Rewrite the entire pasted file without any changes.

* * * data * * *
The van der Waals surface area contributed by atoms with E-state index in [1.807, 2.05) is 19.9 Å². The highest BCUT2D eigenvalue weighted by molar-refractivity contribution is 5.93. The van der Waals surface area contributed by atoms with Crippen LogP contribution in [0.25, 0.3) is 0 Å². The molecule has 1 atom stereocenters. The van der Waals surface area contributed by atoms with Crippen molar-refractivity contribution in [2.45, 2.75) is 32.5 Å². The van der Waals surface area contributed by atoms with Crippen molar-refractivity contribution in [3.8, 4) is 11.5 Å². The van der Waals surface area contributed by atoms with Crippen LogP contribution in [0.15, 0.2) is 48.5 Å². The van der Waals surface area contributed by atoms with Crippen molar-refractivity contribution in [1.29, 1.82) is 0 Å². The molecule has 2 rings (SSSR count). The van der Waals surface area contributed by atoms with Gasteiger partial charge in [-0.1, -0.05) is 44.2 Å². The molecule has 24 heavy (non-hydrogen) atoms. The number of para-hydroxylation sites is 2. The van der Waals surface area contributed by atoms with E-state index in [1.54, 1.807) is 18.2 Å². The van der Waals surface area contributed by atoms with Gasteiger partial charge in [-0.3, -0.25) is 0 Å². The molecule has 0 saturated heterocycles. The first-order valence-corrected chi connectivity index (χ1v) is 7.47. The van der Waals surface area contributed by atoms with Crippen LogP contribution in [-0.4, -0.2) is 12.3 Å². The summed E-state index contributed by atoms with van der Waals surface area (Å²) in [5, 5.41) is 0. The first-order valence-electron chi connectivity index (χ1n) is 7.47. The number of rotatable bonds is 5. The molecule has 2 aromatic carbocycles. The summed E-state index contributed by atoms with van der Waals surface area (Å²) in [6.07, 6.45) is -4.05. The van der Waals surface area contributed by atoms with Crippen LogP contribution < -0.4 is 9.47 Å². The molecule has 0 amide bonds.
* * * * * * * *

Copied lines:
The van der Waals surface area contributed by atoms with E-state index in [1.807, 2.05) is 19.9 Å². The highest BCUT2D eigenvalue weighted by molar-refractivity contribution is 5.93. The van der Waals surface area contributed by atoms with Crippen LogP contribution in [0.25, 0.3) is 0 Å². The molecule has 1 atom stereocenters. The van der Waals surface area contributed by atoms with Crippen molar-refractivity contribution in [2.45, 2.75) is 32.5 Å². The van der Waals surface area contributed by atoms with Crippen molar-refractivity contribution in [3.8, 4) is 11.5 Å². The van der Waals surface area contributed by atoms with Crippen LogP contribution in [0.15, 0.2) is 48.5 Å². The van der Waals surface area contributed by atoms with Crippen molar-refractivity contribution in [1.29, 1.82) is 0 Å². The molecule has 2 rings (SSSR count). The van der Waals surface area contributed by atoms with Gasteiger partial charge in [-0.1, -0.05) is 44.2 Å². The molecule has 24 heavy (non-hydrogen) atoms. The number of para-hydroxylation sites is 2. The van der Waals surface area contributed by atoms with E-state index in [1.54, 1.807) is 18.2 Å². The van der Waals surface area contributed by atoms with Gasteiger partial charge in [-0.3, -0.25) is 0 Å². The molecule has 0 saturated heterocycles. The first-order valence-corrected chi connectivity index (χ1v) is 7.47. The van der Waals surface area contributed by atoms with Crippen LogP contribution in [-0.4, -0.2) is 12.3 Å². The summed E-state index contributed by atoms with van der Waals surface area (Å²) in [5, 5.41) is 0. The first-order valence-electron chi connectivity index (χ1n) is 7.47. The number of rotatable bonds is 5. The molecule has 2 aromatic carbocycles. The summed E-state index contributed by atoms with van der Waals surface area (Å²) in [6.07, 6.45) is -4.05. The van der Waals surface area contributed by atoms with Crippen LogP contribution < -0.4 is 9.47 Å². The molecule has 0 amide bonds.